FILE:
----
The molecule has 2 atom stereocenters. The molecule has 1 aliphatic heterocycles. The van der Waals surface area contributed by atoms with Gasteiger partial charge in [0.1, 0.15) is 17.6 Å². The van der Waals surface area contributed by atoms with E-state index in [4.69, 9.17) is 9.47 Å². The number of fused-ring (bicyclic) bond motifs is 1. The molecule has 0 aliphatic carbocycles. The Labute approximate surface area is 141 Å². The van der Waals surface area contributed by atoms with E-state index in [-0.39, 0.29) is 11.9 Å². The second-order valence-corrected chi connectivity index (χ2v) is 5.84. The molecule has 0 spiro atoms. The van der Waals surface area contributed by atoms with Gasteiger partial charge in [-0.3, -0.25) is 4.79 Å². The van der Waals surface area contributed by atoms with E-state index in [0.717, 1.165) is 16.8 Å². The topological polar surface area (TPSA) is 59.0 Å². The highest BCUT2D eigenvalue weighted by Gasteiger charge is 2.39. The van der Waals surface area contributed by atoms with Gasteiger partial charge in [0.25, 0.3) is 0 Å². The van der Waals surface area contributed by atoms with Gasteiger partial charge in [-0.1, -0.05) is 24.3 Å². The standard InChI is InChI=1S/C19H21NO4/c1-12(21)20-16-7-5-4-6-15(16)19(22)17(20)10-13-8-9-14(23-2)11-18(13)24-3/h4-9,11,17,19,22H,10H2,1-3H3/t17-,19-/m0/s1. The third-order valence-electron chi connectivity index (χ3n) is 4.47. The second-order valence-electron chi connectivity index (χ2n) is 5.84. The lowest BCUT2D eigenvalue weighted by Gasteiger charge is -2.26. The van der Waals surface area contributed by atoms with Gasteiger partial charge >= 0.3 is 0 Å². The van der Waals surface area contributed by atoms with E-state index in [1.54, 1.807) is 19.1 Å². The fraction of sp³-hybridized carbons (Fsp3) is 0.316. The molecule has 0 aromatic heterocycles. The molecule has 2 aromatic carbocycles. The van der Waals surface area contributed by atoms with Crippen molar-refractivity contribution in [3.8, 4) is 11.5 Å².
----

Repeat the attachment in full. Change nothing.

The molecule has 2 atom stereocenters. The molecule has 1 aliphatic heterocycles. The van der Waals surface area contributed by atoms with Gasteiger partial charge in [0.1, 0.15) is 17.6 Å². The van der Waals surface area contributed by atoms with E-state index in [4.69, 9.17) is 9.47 Å². The number of fused-ring (bicyclic) bond motifs is 1. The molecule has 0 aliphatic carbocycles. The Labute approximate surface area is 141 Å². The van der Waals surface area contributed by atoms with E-state index in [-0.39, 0.29) is 11.9 Å². The second-order valence-corrected chi connectivity index (χ2v) is 5.84. The molecule has 0 spiro atoms. The van der Waals surface area contributed by atoms with Gasteiger partial charge in [-0.3, -0.25) is 4.79 Å². The van der Waals surface area contributed by atoms with E-state index in [0.717, 1.165) is 16.8 Å². The topological polar surface area (TPSA) is 59.0 Å². The highest BCUT2D eigenvalue weighted by Gasteiger charge is 2.39. The van der Waals surface area contributed by atoms with Gasteiger partial charge in [0.25, 0.3) is 0 Å². The van der Waals surface area contributed by atoms with Gasteiger partial charge in [-0.1, -0.05) is 24.3 Å². The standard InChI is InChI=1S/C19H21NO4/c1-12(21)20-16-7-5-4-6-15(16)19(22)17(20)10-13-8-9-14(23-2)11-18(13)24-3/h4-9,11,17,19,22H,10H2,1-3H3/t17-,19-/m0/s1. The third-order valence-electron chi connectivity index (χ3n) is 4.47. The second-order valence-electron chi connectivity index (χ2n) is 5.84. The lowest BCUT2D eigenvalue weighted by Gasteiger charge is -2.26. The van der Waals surface area contributed by atoms with Gasteiger partial charge >= 0.3 is 0 Å². The van der Waals surface area contributed by atoms with E-state index in [1.54, 1.807) is 19.1 Å². The fraction of sp³-hybridized carbons (Fsp3) is 0.316. The molecule has 0 aromatic heterocycles. The molecule has 2 aromatic carbocycles. The van der Waals surface area contributed by atoms with Crippen molar-refractivity contribution in [3.8, 4) is 11.5 Å².